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Hifi linstor controller

Highly available LINSTOR Controller with Pacemaker

Part of the design of LINSTOR is that if the central LINSTOR Controller goes down, all the storage still remains up and accessible. This should allow ample time to repair the downed system hosting the LINSTOR Controller. Still, in the majority of cases, it is preferred to run the LINSTOR Controller in a container within your cloud or as a VM in your hypervisor platform. However, there may exist a situation where you want to keep the LINSTOR Controller up and highly available, but do not have a container or VM platform in place to rely upon.  For situations like this we can easily leverage DRBD and the Pacemaker/Corosync stack.

If familiar with Pacemaker, setting up a clustered LINSTOR Controller should seem pretty straightforward. The only really tricky bit here is that we first need to install LINSTOR to create the DRBD storage that will provide the storage for LINSTOR. Sounds a little bit chicken-and-egg, I know, but this allows LINSTOR to be aware of, and manage, all DRBD resources.

The below example is for only two nodes, but it could be easily adapted for more nodes. Make sure to install both the LINSTOR Controller and LINSTOR Satellite software to both nodes. The below instructions are by no means a step-by-step guide, but rather just the “special sauce” needed for a HA LINSTOR Controller cluster.

If using the LINBIT provided package repositories an Ansible playbook is available to entirely automate the deployment of this cluster on a RHEL7 or CentOS7 system.

Create a DRBD resource for the LINSTOR database

We’ll name this resource linstordb, and use the already already configured pool0 storage pool.

[[email protected] ~]# linstor resource-definition create linstordb
[[email protected] ~]# linstor volume-definition create linstordb 250M
[[email protected] ~]# linstor resource create linstora linstordb --storage-pool pool0
[[email protected] ~]# linstor resource create linstorb linstordb --storage-pool pool0

Stop the LINSTOR Controller and move the database to the DRBD device

Move the database temporarily, mount the DRBD device where LINSTOR expects the database, and move it back.

[[email protected] ~]# systemctl stop linstor-controller
[[email protected] ~]# rsync -avp /var/lib/linstor /tmp/
[[email protected] ~]# mkfs.xfs /dev/drbd/by-res/linstordb/0
[[email protected] ~]# rm -rf /var/lib/linstor/*
[[email protected] ~]# mount /dev/drbd/by-res/linstordb/0 /var/lib/linstor
[[email protected] ~]# rsync -avp /tmp/linstor/ /var/lib/linstor/

Cluster everything up in Pacemaker

Please note that we strongly encourage you utilize tested and working STONITH in all Pacemaker cluster. This example omits it simply because these VMs did not have any fencing devices available.

primitive p_drbd_linstordb ocf:linbit:drbd \
        params drbd_resource=linstordb \
        op monitor interval=29 role=Master \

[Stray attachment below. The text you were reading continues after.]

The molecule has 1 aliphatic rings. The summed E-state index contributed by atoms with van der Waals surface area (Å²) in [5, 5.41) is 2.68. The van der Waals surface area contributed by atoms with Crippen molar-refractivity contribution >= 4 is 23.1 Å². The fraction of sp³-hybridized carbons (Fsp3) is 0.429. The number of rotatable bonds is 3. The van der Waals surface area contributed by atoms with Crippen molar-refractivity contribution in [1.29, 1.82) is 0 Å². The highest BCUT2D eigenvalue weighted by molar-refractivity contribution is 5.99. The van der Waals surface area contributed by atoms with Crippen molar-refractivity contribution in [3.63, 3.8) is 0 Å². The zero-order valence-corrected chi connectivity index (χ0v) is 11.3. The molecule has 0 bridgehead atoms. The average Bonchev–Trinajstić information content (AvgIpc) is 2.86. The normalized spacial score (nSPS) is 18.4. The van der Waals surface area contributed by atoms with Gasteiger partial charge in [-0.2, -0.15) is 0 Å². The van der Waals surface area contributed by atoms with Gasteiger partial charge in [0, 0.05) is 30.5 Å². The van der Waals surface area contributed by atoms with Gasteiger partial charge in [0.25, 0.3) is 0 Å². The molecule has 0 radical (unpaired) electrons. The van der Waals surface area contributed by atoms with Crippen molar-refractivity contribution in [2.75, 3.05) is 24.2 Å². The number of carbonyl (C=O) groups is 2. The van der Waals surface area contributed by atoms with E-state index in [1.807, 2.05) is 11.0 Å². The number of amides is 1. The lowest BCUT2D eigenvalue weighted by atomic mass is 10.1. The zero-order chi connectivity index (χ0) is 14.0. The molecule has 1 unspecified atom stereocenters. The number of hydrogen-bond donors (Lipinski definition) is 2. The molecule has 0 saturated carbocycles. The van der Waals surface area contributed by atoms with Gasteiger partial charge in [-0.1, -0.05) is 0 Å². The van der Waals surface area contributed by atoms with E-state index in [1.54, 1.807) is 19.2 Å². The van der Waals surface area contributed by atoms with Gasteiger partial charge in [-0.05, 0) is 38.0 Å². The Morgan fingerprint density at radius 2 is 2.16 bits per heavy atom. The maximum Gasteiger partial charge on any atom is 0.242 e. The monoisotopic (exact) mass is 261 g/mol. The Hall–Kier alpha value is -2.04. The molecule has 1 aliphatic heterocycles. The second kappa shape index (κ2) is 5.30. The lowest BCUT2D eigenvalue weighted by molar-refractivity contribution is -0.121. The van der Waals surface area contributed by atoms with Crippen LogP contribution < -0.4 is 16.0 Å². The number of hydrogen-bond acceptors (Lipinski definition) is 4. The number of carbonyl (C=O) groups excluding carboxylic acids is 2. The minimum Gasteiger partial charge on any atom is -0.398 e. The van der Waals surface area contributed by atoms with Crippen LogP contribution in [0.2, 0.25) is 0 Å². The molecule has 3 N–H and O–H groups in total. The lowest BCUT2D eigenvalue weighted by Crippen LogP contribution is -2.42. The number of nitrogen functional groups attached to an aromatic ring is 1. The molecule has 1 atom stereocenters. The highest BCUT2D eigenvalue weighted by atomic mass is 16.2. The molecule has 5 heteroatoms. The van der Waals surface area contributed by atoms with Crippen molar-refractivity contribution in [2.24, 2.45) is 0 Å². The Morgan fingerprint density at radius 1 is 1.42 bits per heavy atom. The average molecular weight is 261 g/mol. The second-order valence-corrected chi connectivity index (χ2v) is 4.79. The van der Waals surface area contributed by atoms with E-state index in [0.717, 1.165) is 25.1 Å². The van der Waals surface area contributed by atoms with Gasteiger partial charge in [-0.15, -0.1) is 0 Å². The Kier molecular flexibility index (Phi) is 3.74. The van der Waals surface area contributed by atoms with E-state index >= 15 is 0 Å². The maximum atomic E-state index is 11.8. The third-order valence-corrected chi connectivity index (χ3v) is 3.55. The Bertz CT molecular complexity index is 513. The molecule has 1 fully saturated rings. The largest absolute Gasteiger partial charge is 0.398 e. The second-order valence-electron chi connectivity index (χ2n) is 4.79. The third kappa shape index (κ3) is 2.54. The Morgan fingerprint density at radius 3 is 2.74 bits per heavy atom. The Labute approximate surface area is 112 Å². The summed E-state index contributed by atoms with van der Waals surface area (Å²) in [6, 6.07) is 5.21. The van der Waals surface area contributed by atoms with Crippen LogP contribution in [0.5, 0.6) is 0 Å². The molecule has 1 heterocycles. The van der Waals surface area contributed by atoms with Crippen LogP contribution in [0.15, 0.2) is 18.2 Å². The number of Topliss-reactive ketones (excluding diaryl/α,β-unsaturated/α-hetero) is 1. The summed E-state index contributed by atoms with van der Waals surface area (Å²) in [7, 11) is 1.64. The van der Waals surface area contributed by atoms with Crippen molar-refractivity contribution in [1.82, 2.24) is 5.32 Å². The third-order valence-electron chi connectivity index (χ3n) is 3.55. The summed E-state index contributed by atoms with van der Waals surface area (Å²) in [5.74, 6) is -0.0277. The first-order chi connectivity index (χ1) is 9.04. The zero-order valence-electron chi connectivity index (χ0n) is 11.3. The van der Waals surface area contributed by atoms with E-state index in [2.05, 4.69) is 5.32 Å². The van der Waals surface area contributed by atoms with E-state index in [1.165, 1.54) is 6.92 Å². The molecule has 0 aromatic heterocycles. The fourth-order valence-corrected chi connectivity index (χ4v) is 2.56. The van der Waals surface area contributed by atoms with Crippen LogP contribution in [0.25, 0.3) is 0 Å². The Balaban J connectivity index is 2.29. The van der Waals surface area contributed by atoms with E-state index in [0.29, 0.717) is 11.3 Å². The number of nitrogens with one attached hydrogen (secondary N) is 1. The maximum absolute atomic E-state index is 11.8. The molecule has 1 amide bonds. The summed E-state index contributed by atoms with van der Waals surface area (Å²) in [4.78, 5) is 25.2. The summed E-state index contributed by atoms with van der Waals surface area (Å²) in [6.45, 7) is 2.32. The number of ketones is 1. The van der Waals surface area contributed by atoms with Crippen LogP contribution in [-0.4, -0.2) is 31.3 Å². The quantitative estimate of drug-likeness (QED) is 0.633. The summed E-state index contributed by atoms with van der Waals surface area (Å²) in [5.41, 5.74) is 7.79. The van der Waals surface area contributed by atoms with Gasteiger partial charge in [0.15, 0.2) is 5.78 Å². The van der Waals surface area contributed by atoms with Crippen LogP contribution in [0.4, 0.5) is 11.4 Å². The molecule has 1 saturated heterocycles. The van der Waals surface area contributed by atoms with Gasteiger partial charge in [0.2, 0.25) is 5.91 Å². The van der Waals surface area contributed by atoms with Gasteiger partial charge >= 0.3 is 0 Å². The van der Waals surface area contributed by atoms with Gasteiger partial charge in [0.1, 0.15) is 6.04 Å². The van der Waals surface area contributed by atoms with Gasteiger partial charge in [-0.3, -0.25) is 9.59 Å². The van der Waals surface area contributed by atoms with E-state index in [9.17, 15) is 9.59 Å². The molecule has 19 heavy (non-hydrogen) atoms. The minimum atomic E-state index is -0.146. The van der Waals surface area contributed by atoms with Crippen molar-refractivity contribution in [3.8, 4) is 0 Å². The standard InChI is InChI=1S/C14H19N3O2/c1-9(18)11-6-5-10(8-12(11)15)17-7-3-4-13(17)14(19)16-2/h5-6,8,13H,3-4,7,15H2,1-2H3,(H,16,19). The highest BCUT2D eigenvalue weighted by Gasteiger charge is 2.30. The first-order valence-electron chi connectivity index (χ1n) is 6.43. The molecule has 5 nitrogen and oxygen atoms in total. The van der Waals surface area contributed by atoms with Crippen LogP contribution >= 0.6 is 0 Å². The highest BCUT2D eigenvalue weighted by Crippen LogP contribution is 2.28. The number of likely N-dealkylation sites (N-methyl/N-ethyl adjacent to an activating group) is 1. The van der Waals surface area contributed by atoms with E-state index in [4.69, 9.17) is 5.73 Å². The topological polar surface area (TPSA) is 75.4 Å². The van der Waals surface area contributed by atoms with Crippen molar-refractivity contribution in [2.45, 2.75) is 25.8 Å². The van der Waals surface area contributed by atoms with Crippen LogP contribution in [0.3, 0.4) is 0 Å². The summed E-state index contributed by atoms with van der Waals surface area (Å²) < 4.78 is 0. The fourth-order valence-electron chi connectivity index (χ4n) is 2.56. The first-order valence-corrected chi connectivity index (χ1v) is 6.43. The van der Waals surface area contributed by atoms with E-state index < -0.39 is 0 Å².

op monitor interval=30 role=Slave \
        op start interval=0 timeout=240s \
        op stop interval=0 timeout=100s
primitive p_fs_linstordb Filesystem \
        params device="/dev/drbd/by-res/linstordb/0" directory="/var/lib/linstor" \
        op start interval=0 timeout=60s \
        op stop interval=0 timeout=100s \
        op monitor interval=20s timeout=40s
primitive p_linstor-controller systemd:linstor-controller \
        op start interval=0 timeout=100s
        op stop interval=0 timeout=100s
        op monitor interval=30s timeout=100s
ms ms_drbd_linstordb p_drbd_linstordb \
        meta master-max=1 master-node-max=1 clone-max=2 clone-node-max=1 notify=true
group g_linstor p_fs_linstordb p_linstor-controller
order o_drbd_before_linstor inf: ms_drbd_linstordb:promote g_linstor:start
colocation c_linstor_with_drbd inf: g_linstor ms_drbd_linstordb:Master
property cib-bootstrap-options: \
        stonith-enabled=false \
        no-quorum-policy=ignore

We still usually advise leveraging the features already built into your cloud or VM platform for high availability if one is available, but if not, you can always the above to leverage pacemaker to make your LINSTOR Controller highly available.

 

Devin Vance on Linkedin
Devin Vance
First introduced to Linux back in 1996, and using Linux almost exclusively by 2005, Devin has years of Linux administration and systems engineering under his belt. He has been deploying and improving clusters with LINBIT since 2011. When not at the keyboard, you can usually find Devin wrenching on an american motorcycle or down at one of the local bowling alleys.

A Highly Available LINSTOR Controller for Proxmox

For the High Availability setup we describe in this blog post, we assume that you installed LINSTOR and the Proxmox Plugin as described in the Proxmox section of the users guide or our blog post.

The idea is to execute the LINSTOR controller within a VM that is controlled by Proxmox and its HA features, where the storage resides on DRBD, managed by LINSTOR itself.

Preparing the Storage

The first step is to allocate storage for the VM by creating a VM and selecting “Do not use any media” on the “OS” section. The hard disk should reside on DRBD (e.g., “drbdstorage”). Disk space should be at least 2GB, and for RAM we chose 1GB. These are the minimal requirements for the appliance LINBIT provides to its customers (see below). If you set up your own controller VM, or resources are not constrained, increase these minimal values. In the following, we assume that the controller VM was created with ID 100, but it is fine if this VM is created later (after you have already created other VMs).

LINSTOR Controller Appliance

LINBIT provides an appliance for its customers that can be used to populate the created storage. For the appliance to work, we first create a “Serial Port.” First, click on “Hardware” and then on “Add” and finally on “Serial Port.” See image below:

proxmox_serial1_controller_vm

If everything worked as expected, the VM definition should then look like this:

proxmox_add_serial2_controller_vm

The next step is to copy the VM appliance to the created storage. This can be done with qemu-img. Make sure to replace the VM ID with the correct one:

# qemu-img dd -O raw if=/tmp/linbit-linstor-controller-amd64.img \
 of=/dev/drbd/by-res/vm-100-disk-1/0